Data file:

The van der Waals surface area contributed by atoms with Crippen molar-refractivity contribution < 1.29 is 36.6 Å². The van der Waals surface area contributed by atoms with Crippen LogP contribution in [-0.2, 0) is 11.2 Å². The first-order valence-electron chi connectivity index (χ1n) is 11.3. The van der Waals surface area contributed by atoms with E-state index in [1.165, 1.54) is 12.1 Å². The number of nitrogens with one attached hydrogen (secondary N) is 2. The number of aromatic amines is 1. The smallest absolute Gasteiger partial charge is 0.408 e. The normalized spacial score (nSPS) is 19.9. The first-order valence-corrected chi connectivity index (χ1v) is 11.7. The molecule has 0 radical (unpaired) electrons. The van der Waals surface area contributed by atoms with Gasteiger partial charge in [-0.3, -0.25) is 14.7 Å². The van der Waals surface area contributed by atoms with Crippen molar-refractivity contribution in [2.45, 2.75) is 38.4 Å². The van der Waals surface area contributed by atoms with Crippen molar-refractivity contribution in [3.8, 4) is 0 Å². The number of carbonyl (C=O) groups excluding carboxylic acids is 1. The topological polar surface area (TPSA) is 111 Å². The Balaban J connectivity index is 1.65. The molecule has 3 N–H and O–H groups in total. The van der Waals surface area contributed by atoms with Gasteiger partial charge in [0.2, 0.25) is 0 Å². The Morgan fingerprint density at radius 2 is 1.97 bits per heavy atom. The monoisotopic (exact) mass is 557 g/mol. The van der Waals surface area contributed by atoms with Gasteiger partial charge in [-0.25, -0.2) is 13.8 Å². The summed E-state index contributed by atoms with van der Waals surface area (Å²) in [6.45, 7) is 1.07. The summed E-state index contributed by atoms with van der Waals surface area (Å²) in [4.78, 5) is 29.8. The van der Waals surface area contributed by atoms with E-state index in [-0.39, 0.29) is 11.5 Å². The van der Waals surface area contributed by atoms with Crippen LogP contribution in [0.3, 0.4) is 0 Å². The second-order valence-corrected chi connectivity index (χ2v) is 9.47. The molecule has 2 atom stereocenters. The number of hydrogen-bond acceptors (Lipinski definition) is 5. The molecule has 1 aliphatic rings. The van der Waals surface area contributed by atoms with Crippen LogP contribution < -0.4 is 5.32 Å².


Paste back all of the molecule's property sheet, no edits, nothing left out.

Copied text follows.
The van der Waals surface area contributed by atoms with Crippen molar-refractivity contribution < 1.29 is 36.6 Å². The van der Waals surface area contributed by atoms with Crippen LogP contribution in [-0.2, 0) is 11.2 Å². The first-order valence-electron chi connectivity index (χ1n) is 11.3. The van der Waals surface area contributed by atoms with E-state index in [1.165, 1.54) is 12.1 Å². The number of nitrogens with one attached hydrogen (secondary N) is 2. The number of aromatic amines is 1. The smallest absolute Gasteiger partial charge is 0.408 e. The normalized spacial score (nSPS) is 19.9. The first-order valence-corrected chi connectivity index (χ1v) is 11.7. The molecule has 0 radical (unpaired) electrons. The van der Waals surface area contributed by atoms with Gasteiger partial charge in [-0.3, -0.25) is 14.7 Å². The van der Waals surface area contributed by atoms with Crippen molar-refractivity contribution in [2.45, 2.75) is 38.4 Å². The van der Waals surface area contributed by atoms with Crippen molar-refractivity contribution in [3.8, 4) is 0 Å². The number of carbonyl (C=O) groups excluding carboxylic acids is 1. The topological polar surface area (TPSA) is 111 Å². The Balaban J connectivity index is 1.65. The molecule has 3 N–H and O–H groups in total. The van der Waals surface area contributed by atoms with Gasteiger partial charge in [0.2, 0.25) is 0 Å². The Morgan fingerprint density at radius 2 is 1.97 bits per heavy atom. The monoisotopic (exact) mass is 557 g/mol. The van der Waals surface area contributed by atoms with Gasteiger partial charge in [-0.25, -0.2) is 13.8 Å². The summed E-state index contributed by atoms with van der Waals surface area (Å²) in [6.45, 7) is 1.07. The summed E-state index contributed by atoms with van der Waals surface area (Å²) in [4.78, 5) is 29.8. The van der Waals surface area contributed by atoms with E-state index in [-0.39, 0.29) is 11.5 Å². The van der Waals surface area contributed by atoms with Crippen LogP contribution in [0.3, 0.4) is 0 Å². The second-order valence-corrected chi connectivity index (χ2v) is 9.47. The molecule has 2 atom stereocenters. The number of hydrogen-bond acceptors (Lipinski definition) is 5. The molecule has 1 aliphatic rings. The van der Waals surface area contributed by atoms with Crippen LogP contribution < -0.4 is 5.32 Å².